Sunday, May 22, 2016
Another Chicago Landmark
Anyone who has been to Chicago knows that it is a city full of architectural gems. One of those gems is the neo-gothic Chicago Tribune Building located on Michigan Ave.
Completed in 1925, it was designed by New York architects John Mead Howells and Raymond Hood who won the design competition that was sponsored by the newspaper.
A statue of Nathan Hale stands in front of the entrance like a proud sentry on guard.
One of my favorite features of this grand old building are the pieces of famous structures that have been imbedded into the sides of the building at the street level. When the building was being constructed, the Tribune asked their globe-trotting reporters to bring back pieces from the places they had visited on reporting missions. In this photo we see a piece from Lincoln's Home in Springfield and a stone from Powder Tower in Riga Latvia.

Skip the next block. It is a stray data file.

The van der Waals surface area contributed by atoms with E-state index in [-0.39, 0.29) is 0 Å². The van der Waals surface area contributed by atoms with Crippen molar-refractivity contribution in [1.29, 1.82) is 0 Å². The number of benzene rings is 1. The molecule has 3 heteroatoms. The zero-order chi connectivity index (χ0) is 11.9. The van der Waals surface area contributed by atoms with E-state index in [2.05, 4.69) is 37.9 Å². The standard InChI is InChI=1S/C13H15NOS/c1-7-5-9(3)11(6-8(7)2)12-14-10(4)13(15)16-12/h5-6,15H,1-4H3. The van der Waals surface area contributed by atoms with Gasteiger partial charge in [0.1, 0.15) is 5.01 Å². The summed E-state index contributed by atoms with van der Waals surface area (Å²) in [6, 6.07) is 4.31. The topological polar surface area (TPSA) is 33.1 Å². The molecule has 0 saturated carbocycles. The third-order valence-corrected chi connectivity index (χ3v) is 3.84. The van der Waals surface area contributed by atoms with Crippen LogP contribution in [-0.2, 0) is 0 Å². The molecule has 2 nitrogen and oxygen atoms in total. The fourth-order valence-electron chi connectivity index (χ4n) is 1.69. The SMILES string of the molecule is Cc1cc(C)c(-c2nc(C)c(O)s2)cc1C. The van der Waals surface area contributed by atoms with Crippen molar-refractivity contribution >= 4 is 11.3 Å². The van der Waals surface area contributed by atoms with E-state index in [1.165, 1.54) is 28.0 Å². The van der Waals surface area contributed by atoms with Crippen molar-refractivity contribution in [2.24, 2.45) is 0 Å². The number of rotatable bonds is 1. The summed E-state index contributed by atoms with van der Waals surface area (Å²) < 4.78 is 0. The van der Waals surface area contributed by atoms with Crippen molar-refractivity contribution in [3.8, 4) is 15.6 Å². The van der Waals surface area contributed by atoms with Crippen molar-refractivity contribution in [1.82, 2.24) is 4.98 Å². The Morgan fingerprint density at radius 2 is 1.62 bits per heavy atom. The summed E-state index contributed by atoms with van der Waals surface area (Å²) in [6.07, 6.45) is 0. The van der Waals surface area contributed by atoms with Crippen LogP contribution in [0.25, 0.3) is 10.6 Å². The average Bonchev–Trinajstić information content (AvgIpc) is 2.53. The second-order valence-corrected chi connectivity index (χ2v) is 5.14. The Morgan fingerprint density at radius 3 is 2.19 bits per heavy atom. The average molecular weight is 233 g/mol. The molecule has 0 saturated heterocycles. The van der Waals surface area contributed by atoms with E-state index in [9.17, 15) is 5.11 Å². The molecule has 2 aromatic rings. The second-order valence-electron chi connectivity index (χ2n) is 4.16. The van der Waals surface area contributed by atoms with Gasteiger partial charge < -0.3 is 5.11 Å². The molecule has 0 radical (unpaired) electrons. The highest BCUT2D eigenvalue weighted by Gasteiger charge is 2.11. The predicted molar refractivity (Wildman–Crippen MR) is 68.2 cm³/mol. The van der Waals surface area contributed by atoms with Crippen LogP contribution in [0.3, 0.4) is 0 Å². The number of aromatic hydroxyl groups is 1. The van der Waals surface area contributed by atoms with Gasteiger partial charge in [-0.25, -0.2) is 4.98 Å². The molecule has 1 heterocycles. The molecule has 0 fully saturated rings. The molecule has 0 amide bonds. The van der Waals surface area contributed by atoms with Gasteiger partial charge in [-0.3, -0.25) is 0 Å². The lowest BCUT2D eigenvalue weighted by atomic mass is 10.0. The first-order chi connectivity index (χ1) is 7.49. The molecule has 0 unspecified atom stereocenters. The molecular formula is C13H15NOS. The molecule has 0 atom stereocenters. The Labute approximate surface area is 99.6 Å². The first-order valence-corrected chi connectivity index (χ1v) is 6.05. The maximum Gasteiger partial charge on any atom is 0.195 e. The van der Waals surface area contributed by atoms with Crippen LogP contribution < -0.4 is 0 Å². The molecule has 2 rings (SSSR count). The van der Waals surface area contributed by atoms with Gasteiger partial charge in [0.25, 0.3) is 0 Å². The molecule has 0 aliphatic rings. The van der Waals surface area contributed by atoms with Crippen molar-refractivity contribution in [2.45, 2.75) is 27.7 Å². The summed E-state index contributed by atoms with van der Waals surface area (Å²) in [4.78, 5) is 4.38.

I especially liked this piece from the Temple in the Forbidden City in Beijing. There are 149 pieces set into the stone walls from all over the world. The most recent piece added is a piece from the World Trade Center. Every time I visit Chicago, I always stop here and look for new artifacts from far flung places.